Spa towns have always enjoyed a close relationship with royalty. Whether as distinguished visitors, trendsetters or patrons, royal guests played a large part in bringing Britain’s spa towns into popularity.
Malvern water, bottled by Schweppes, is famous for containing “just nothing at all!” in the words of Dr John Wall, in 1756 – it is the purest spring water in England. It has also always been the royal favourite: Queen Elizabeth I made a point of drinking it in public; Queen Victoria (pictured) refused to travel without it; and it is the only bottled water Queen Elizabeth II will drink.
Royal Leamington Spa and Royal Tunbridge Wells were both given their blue-blooded prefixes in response to royal visits. The title was granted to Leamington Spa by Queen Victoria to record her numerous visits, while Tunbridge Wells was a favourite of Queen consort Henrietta Maria (wife of King Charles I) in the 1630s, Princess Victoria in the 1820s, and King Edward VII, who bestowed the title in 1909.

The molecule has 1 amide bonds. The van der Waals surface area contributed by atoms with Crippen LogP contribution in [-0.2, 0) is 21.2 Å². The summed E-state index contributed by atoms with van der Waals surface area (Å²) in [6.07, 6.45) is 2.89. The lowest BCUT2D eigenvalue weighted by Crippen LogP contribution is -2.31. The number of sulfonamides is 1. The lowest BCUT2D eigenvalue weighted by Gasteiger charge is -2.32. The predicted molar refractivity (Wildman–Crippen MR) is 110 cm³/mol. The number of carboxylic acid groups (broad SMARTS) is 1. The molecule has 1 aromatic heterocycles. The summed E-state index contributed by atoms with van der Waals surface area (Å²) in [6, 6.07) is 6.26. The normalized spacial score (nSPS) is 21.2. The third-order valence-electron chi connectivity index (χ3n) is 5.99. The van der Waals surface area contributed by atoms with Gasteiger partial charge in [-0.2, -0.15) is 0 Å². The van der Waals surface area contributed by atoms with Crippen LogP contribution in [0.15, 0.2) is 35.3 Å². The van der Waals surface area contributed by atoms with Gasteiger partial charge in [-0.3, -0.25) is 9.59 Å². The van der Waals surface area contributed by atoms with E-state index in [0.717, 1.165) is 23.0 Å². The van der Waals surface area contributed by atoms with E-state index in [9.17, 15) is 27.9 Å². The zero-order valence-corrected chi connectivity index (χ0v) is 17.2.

In the case of Bath, Matlock, and Buxton it was a royal visit that established the reputation of the towns as hubs of fashionable society. Princess and later Queen Anne’s visits to Bath between 1688 and 1703 did much to draw the aristocrats there too, and Princess Victoria’s visit to Matlock, in Derbyshire, confirmed the town as a society venue. Buxton, in the Peak District, is a slightly different story: Mary, Queen of Scots, is said to have visited, but her attention was drawn not to the spa but to the weird and wonderful carboniferous limestone formations in Poole’s Cavern, a giant cave just outside the town.